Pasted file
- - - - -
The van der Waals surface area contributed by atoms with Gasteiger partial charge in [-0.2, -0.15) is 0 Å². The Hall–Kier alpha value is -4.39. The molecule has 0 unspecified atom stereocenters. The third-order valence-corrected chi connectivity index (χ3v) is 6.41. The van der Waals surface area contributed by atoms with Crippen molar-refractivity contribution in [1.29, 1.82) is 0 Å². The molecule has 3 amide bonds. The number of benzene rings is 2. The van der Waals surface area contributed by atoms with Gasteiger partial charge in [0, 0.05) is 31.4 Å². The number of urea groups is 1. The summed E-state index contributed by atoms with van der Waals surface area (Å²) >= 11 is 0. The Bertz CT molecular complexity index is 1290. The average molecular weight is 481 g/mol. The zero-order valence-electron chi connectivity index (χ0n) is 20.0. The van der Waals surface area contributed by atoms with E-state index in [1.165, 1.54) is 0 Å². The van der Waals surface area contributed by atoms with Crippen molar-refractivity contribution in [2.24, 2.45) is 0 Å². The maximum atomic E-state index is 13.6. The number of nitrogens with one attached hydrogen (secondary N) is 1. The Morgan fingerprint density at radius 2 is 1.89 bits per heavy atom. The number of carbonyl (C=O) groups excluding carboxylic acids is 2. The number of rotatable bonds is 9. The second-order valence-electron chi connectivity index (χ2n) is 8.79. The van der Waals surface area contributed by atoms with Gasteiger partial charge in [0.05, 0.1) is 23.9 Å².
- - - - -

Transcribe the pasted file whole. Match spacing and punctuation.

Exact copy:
The van der Waals surface area contributed by atoms with Gasteiger partial charge in [-0.2, -0.15) is 0 Å². The Hall–Kier alpha value is -4.39. The molecule has 0 unspecified atom stereocenters. The third-order valence-corrected chi connectivity index (χ3v) is 6.41. The van der Waals surface area contributed by atoms with Crippen molar-refractivity contribution in [1.29, 1.82) is 0 Å². The molecule has 3 amide bonds. The number of benzene rings is 2. The van der Waals surface area contributed by atoms with Gasteiger partial charge in [0, 0.05) is 31.4 Å². The number of urea groups is 1. The summed E-state index contributed by atoms with van der Waals surface area (Å²) >= 11 is 0. The Bertz CT molecular complexity index is 1290. The average molecular weight is 481 g/mol. The zero-order valence-electron chi connectivity index (χ0n) is 20.0. The van der Waals surface area contributed by atoms with E-state index in [1.165, 1.54) is 0 Å². The van der Waals surface area contributed by atoms with Crippen molar-refractivity contribution in [2.24, 2.45) is 0 Å². The maximum atomic E-state index is 13.6. The number of nitrogens with one attached hydrogen (secondary N) is 1. The Morgan fingerprint density at radius 2 is 1.89 bits per heavy atom. The number of carbonyl (C=O) groups excluding carboxylic acids is 2. The number of rotatable bonds is 9. The second-order valence-electron chi connectivity index (χ2n) is 8.79. The van der Waals surface area contributed by atoms with Gasteiger partial charge in [0.05, 0.1) is 23.9 Å².